Articles Posted in United States Federal Resources

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Is rewriting the U.S. Constitution really that much of a “dangerous idea?”

See, e.g. Op-Ed Contributor, Louis Michael Seidman, “Let’s Give Up on the Constitution,” New York Times, December 30, 2012.

If business and labor models are changing, why aren’t government models?

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Link to report from FGI: “Gun Control Legislation,” by William J. Krouse, Specialist in Domestic Security and Crime Policy, Congressional Research Service, RL32842 (November 14, 2012)

How does your member of Congress know what to think about complex issues?

Members of Congress, and their staff members, have access to CRS Reports and many, many other sources of information, thanks to the expert research services of the Library of Congress. Members of Congress also receive briefings and reports from administrative agencies, colleagues, PACs, nonprofits, advocacy groups, and individuals who write or telephone their elected officials.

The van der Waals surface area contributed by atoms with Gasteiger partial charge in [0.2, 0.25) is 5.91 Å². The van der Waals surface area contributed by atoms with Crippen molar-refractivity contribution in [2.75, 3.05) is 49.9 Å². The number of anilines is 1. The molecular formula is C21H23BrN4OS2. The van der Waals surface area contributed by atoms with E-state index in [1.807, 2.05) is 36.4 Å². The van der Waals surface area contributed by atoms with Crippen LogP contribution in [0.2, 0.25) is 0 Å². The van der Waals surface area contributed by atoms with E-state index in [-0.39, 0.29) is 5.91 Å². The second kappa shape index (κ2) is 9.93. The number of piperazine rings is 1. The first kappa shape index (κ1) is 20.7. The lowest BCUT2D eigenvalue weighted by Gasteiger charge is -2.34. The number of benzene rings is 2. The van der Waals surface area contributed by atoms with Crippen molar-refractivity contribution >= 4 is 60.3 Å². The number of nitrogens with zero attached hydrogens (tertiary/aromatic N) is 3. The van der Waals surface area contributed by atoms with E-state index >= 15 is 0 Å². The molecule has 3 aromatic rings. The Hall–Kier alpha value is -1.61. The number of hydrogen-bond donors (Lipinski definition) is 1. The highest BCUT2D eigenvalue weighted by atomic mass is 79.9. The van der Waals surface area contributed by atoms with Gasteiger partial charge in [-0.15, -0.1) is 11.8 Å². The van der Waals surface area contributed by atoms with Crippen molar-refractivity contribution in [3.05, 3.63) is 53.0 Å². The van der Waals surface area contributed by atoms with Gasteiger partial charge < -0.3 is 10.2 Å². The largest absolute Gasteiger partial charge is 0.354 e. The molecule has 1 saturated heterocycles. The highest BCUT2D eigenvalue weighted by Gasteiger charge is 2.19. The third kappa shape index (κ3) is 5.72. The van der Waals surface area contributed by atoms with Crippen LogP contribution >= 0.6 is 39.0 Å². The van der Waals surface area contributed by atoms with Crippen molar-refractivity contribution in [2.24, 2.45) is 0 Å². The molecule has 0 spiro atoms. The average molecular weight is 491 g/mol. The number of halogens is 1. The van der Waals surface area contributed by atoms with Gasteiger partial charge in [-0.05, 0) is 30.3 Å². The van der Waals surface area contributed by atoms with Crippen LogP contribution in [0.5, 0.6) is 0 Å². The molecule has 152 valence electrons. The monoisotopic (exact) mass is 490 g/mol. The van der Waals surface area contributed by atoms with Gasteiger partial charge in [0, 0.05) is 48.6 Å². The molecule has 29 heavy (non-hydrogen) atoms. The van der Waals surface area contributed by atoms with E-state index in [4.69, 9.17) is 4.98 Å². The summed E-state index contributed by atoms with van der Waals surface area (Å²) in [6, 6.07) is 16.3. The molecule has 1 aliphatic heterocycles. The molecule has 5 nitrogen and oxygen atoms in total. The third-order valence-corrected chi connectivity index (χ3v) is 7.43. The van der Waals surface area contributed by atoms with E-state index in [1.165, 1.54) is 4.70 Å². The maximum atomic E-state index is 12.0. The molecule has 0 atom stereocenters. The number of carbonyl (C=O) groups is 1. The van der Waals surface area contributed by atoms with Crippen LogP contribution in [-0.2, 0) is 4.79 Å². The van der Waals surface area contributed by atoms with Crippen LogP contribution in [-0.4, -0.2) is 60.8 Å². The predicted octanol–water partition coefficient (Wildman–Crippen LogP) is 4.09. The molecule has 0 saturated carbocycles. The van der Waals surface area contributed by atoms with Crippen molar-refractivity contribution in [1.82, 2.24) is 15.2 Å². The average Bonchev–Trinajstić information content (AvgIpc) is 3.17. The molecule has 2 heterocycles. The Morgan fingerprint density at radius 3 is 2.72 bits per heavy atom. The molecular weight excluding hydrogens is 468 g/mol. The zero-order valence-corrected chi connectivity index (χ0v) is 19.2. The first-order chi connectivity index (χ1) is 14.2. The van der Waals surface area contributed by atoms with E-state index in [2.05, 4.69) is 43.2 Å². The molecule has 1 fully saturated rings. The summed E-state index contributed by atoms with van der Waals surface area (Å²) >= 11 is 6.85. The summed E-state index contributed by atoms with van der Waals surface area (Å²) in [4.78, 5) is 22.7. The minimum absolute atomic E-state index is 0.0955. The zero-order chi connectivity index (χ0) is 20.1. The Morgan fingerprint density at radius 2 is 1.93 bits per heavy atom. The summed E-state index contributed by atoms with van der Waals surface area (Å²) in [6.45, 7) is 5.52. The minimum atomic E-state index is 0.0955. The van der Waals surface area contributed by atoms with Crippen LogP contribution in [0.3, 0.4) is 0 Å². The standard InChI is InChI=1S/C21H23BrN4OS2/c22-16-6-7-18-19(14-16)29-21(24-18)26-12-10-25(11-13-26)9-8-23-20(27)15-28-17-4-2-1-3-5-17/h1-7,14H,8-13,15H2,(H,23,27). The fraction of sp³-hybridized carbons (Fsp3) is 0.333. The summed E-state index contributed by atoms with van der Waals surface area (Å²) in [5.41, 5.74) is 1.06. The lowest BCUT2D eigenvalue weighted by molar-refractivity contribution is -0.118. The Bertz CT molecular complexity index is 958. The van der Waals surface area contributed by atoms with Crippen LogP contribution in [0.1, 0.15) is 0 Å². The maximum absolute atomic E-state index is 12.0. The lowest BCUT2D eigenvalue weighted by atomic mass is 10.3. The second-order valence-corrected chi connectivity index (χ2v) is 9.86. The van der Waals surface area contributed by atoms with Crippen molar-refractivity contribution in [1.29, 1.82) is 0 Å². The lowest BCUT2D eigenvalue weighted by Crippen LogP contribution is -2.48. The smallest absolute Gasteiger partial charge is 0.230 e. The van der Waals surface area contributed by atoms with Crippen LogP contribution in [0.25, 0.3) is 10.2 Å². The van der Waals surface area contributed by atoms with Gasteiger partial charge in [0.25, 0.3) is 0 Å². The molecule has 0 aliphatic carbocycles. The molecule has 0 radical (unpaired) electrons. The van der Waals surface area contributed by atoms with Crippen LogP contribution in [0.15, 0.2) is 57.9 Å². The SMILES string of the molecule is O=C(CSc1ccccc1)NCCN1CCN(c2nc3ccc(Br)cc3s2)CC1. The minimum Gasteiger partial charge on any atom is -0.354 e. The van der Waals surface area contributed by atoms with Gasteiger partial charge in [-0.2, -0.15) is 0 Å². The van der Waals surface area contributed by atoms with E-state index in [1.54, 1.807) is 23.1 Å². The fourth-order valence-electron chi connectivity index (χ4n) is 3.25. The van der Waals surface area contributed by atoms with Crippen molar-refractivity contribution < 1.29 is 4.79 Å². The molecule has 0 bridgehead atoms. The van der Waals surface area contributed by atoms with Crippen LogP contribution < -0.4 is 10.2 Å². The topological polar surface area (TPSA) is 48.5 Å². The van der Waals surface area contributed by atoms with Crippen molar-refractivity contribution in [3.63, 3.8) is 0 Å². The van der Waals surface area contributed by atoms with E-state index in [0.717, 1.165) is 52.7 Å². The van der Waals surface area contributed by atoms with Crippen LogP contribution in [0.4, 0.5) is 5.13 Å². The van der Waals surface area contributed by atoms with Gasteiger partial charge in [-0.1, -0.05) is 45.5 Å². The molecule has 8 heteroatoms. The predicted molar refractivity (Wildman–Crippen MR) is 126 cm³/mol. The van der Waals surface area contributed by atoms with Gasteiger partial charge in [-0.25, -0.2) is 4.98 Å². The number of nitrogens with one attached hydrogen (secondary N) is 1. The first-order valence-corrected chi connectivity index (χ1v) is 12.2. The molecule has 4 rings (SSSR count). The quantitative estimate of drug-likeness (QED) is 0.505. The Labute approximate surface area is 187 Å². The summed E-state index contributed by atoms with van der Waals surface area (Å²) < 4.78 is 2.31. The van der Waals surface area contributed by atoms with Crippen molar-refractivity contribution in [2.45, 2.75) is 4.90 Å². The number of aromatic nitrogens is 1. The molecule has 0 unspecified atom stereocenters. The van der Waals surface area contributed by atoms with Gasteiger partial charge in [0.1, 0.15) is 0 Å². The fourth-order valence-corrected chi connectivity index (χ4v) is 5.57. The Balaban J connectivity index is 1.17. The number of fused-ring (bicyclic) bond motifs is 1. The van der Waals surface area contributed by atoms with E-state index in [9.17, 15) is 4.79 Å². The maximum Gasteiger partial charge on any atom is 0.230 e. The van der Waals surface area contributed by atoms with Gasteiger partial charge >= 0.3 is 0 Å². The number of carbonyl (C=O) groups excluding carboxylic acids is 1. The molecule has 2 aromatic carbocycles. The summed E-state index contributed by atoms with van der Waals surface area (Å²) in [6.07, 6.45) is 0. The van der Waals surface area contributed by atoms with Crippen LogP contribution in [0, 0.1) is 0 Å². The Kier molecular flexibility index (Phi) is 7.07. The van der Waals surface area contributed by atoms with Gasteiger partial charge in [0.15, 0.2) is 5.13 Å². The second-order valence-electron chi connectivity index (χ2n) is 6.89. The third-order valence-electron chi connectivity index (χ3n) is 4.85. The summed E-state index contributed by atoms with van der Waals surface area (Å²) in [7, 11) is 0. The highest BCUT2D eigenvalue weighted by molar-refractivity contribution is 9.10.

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We try to keep an eye out for any updates to our How to Find U.S. Court of Appeals for the Ninth Circuit briefs posts.

You can visit our previous post and also see the official United States Courts for the Ninth Circuit website.

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CALI and the Legal Information Institute join forces to provide free ebooks of the Federal Rules of Civil Procedure, Federal Rules of Criminal Procedure and the Federal Rules of Evidence.

From CALI/LII:

The 2013 Editions (effective December 1, 2012) as well as the 2012 and 2011 editions can be found on the eLangdell Bookstore.

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For those of you following the first sale case currently being heard in the Supreme Court, the transcript from yesterday’s oral arguments is now available (Kirtsaeng v. John Wiley & Sons, Inc. from 10/29/12).  It makes for some pretty interesting reading (especially the discussion of “horribles”), as the Justices do not go easy on any of the attorneys.  For more information on the case, see our past blog post from October 19th and the SCOTUS blog’s posts on the case

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Librarians and lawyers are watching this U.S. Supreme Court case on copyright law:

Kirtsaeng v. John Wiley & Sons, Inc. (11-697)

You can link to filed documents from SCOTUS Blog (and at PACER for the full docket).

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For more news and information:
1) Free GovernmentInformation (and visit the FGI homepage for lots more news)